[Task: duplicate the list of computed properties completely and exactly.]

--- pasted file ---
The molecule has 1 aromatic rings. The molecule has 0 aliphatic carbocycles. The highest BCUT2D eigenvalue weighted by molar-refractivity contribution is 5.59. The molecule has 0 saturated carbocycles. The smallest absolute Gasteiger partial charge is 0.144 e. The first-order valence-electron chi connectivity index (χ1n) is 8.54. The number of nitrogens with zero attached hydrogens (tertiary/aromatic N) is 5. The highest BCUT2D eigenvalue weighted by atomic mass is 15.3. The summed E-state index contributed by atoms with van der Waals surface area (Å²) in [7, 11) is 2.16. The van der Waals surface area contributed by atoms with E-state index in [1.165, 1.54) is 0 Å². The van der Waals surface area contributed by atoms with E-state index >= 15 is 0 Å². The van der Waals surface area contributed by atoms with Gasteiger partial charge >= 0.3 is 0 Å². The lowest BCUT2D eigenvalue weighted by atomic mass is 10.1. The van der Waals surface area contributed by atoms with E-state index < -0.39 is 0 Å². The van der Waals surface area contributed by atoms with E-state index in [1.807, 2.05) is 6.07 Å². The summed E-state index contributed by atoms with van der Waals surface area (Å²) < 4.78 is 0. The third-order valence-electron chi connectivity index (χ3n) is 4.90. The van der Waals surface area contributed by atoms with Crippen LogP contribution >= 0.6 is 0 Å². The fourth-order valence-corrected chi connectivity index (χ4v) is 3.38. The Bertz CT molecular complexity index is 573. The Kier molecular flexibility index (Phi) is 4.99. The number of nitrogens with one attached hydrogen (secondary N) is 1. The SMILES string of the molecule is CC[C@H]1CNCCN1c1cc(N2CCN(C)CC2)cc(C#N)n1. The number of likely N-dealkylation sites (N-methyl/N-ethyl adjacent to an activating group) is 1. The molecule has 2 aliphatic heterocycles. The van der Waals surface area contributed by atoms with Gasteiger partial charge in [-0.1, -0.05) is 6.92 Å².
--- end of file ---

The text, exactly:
The molecule has 1 aromatic rings. The molecule has 0 aliphatic carbocycles. The highest BCUT2D eigenvalue weighted by molar-refractivity contribution is 5.59. The molecule has 0 saturated carbocycles. The smallest absolute Gasteiger partial charge is 0.144 e. The first-order valence-electron chi connectivity index (χ1n) is 8.54. The number of nitrogens with zero attached hydrogens (tertiary/aromatic N) is 5. The highest BCUT2D eigenvalue weighted by atomic mass is 15.3. The summed E-state index contributed by atoms with van der Waals surface area (Å²) in [7, 11) is 2.16. The van der Waals surface area contributed by atoms with E-state index in [1.165, 1.54) is 0 Å². The van der Waals surface area contributed by atoms with E-state index >= 15 is 0 Å². The van der Waals surface area contributed by atoms with Gasteiger partial charge >= 0.3 is 0 Å². The lowest BCUT2D eigenvalue weighted by atomic mass is 10.1. The van der Waals surface area contributed by atoms with E-state index < -0.39 is 0 Å². The van der Waals surface area contributed by atoms with E-state index in [1.807, 2.05) is 6.07 Å². The summed E-state index contributed by atoms with van der Waals surface area (Å²) < 4.78 is 0. The third-order valence-electron chi connectivity index (χ3n) is 4.90. The van der Waals surface area contributed by atoms with Crippen LogP contribution >= 0.6 is 0 Å². The fourth-order valence-corrected chi connectivity index (χ4v) is 3.38. The Bertz CT molecular complexity index is 573. The Kier molecular flexibility index (Phi) is 4.99. The number of nitrogens with one attached hydrogen (secondary N) is 1. The SMILES string of the molecule is CC[C@H]1CNCCN1c1cc(N2CCN(C)CC2)cc(C#N)n1. The number of likely N-dealkylation sites (N-methyl/N-ethyl adjacent to an activating group) is 1. The molecule has 2 aliphatic heterocycles. The van der Waals surface area contributed by atoms with Gasteiger partial charge in [-0.1, -0.05) is 6.92 Å².